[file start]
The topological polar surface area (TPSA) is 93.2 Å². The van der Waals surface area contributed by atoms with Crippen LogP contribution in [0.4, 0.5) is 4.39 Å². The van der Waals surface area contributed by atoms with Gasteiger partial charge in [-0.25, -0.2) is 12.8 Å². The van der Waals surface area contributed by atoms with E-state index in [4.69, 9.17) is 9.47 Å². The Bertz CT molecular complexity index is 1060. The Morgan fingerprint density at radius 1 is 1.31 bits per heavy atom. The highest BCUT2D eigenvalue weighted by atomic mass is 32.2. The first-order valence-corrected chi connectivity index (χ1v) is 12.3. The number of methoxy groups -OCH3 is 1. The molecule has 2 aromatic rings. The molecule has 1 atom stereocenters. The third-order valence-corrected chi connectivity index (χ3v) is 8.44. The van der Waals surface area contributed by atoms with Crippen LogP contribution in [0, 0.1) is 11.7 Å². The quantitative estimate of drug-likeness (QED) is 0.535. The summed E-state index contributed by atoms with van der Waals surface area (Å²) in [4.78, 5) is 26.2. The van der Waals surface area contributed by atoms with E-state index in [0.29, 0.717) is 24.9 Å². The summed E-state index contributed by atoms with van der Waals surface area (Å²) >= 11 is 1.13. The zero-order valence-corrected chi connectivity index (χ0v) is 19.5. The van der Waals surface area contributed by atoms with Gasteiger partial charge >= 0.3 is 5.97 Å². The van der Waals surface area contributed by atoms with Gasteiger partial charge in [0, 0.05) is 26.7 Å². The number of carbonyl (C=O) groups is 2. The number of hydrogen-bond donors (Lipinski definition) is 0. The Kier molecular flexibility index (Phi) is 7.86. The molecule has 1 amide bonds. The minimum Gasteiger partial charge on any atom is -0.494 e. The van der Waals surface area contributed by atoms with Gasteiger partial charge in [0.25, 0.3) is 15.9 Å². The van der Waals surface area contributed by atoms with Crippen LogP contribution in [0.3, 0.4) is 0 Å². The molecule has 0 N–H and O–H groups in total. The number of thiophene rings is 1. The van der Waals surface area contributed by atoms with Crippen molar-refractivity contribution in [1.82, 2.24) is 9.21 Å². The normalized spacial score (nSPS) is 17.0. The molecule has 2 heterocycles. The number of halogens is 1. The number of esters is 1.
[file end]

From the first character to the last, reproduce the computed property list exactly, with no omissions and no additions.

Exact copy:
The topological polar surface area (TPSA) is 93.2 Å². The van der Waals surface area contributed by atoms with Crippen LogP contribution in [0.4, 0.5) is 4.39 Å². The van der Waals surface area contributed by atoms with Gasteiger partial charge in [-0.25, -0.2) is 12.8 Å². The van der Waals surface area contributed by atoms with E-state index in [4.69, 9.17) is 9.47 Å². The Bertz CT molecular complexity index is 1060. The Morgan fingerprint density at radius 1 is 1.31 bits per heavy atom. The highest BCUT2D eigenvalue weighted by atomic mass is 32.2. The first-order valence-corrected chi connectivity index (χ1v) is 12.3. The number of methoxy groups -OCH3 is 1. The molecule has 2 aromatic rings. The molecule has 1 atom stereocenters. The third-order valence-corrected chi connectivity index (χ3v) is 8.44. The van der Waals surface area contributed by atoms with Crippen LogP contribution in [0, 0.1) is 11.7 Å². The quantitative estimate of drug-likeness (QED) is 0.535. The summed E-state index contributed by atoms with van der Waals surface area (Å²) in [4.78, 5) is 26.2. The van der Waals surface area contributed by atoms with E-state index in [0.29, 0.717) is 24.9 Å². The summed E-state index contributed by atoms with van der Waals surface area (Å²) >= 11 is 1.13. The zero-order valence-corrected chi connectivity index (χ0v) is 19.5. The van der Waals surface area contributed by atoms with Gasteiger partial charge >= 0.3 is 5.97 Å². The van der Waals surface area contributed by atoms with Gasteiger partial charge in [0, 0.05) is 26.7 Å². The number of carbonyl (C=O) groups is 2. The number of hydrogen-bond donors (Lipinski definition) is 0. The Kier molecular flexibility index (Phi) is 7.86. The molecule has 1 amide bonds. The minimum Gasteiger partial charge on any atom is -0.494 e. The van der Waals surface area contributed by atoms with Gasteiger partial charge in [0.25, 0.3) is 15.9 Å². The van der Waals surface area contributed by atoms with Crippen LogP contribution in [0.3, 0.4) is 0 Å². The molecule has 0 N–H and O–H groups in total. The number of thiophene rings is 1. The van der Waals surface area contributed by atoms with Crippen molar-refractivity contribution in [1.82, 2.24) is 9.21 Å². The normalized spacial score (nSPS) is 17.0. The molecule has 2 heterocycles. The number of halogens is 1. The number of esters is 1.